Idaho Federal Defense Services attorneys representing Pizzuto filed documents Monday in a similar case requesting a six-month administrative stay of the execution to allow time for litigation for the injunction.
The attorneys said scheduling the execution between Thanksgiving and Christmas makes it harder to call in witnesses and experts who won’t be able to rearrange holiday travel plans.
“It’s just not possible that they all fly to Boise in the blink of an eye caused by the attorney general’s haste to obtain a death sentence,” the attorneys said in a statement.
Scott Graff, spokesman for the Idaho Attorney General’s office, said Tuesday that the office has no comment on pending litigation.
Pizzuto’s lawyers allege that state protocols regarding religious housing in the execution chamber need to be revised. They said government procedures bar spiritual advisers from the execution chamber.
Specifically, Pizzuto’s attorneys are asking the court to order Idaho to change both the state’s execution protocol and the administrative rules governing executions before the state can execute Pizzuto. Changing state administrative regulations is usually a public process with hearings.
Disputes over allowing a spiritual advisor into the execution chamber with Pizzuto have played out in federal court. Attorneys for Idaho said in a Nov. 4 court filing that the state honored Pizzuto’s request and agreed to allow a “spiritual counselor, audible prayers, pastoral touches and the use of religious objects in the execution chamber during the plaintiff’s execution.”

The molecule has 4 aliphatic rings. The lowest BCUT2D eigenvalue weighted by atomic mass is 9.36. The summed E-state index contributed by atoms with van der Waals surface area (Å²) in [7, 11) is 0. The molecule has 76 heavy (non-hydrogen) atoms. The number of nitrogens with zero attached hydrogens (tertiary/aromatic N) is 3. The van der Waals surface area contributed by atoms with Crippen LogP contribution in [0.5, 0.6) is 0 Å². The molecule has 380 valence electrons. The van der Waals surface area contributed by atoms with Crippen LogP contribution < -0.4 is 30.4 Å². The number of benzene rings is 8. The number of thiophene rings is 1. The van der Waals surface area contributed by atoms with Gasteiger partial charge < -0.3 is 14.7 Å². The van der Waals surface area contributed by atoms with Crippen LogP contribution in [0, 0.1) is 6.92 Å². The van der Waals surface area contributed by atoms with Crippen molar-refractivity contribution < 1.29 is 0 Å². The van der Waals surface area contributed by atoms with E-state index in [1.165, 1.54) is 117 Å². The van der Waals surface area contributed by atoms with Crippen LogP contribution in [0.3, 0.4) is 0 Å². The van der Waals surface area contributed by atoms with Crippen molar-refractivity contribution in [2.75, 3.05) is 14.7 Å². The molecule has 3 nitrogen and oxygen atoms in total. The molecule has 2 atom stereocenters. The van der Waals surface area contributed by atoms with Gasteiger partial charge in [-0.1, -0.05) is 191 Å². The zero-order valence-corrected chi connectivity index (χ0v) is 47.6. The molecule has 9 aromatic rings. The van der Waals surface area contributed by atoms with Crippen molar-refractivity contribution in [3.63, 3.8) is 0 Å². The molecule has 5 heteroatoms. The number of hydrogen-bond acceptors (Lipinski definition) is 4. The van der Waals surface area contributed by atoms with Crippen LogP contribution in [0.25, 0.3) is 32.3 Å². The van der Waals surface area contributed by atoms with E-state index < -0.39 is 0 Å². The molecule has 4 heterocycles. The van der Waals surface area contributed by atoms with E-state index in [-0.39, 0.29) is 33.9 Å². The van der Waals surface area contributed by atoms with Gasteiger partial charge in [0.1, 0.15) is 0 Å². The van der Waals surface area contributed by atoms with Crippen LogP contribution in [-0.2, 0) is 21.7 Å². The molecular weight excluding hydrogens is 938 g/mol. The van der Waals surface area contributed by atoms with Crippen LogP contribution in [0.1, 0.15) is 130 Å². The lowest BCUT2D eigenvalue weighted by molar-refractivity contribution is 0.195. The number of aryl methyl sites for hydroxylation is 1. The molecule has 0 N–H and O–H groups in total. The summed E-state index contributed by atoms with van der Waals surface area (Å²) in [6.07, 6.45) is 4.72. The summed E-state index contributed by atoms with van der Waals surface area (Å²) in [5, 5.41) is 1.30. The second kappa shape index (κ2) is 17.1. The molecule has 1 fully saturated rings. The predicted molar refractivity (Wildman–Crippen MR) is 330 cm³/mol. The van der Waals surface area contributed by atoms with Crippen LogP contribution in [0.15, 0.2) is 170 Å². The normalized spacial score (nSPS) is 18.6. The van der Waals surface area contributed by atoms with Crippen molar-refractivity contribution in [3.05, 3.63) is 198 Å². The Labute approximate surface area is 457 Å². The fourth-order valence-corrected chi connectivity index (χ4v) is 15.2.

In addition, Pizzuto’s attorneys have also said that Pizzuto has had a history of receiving prescription drugs that make pentobarbital less effective and create the potential for torture, and that he is at increased risk of having a painful heart attack before being sedated.
Pizzuto has spent more than three decades on death row and was originally scheduled to be executed in June 2021. He asked for clemency because he has end-stage bladder cancer, heart disease, diabetes and reduced intellectual function.
The Idaho Commission of Pardons and Parole then changed Pizzuto’s death sentence to life imprisonment. But Republican Gov. Brad Little rejected that recommendation, and the Idaho Supreme Court ruled in August that the governor’s decision to overturn the life sentence recommendation was lawful.
“Reg. Brad Little can render all further legal proceedings unnecessary by accepting the clemency vote,” the Federal Defender Services of Idaho said in its statement.
Pizzuto was camping with two other men near the central Idaho town of McCall when he encountered 58-year-old Berta Herndon and her 37-year-old nephew Del Herndon who were prospecting for gold in the area.
Prosecutors said Pizzuto, armed with a .22 caliber gun, went to the Herndons’ cabin, tied their wrists behind their backs and tied their legs in an attempt to steal their money. He hit them both with a club, and co-defendant James Rice then shot Del Herndon in the head. Another co-defendant, Bill Odom, helped bury the bodies, and all three were charged with robbing the cabin.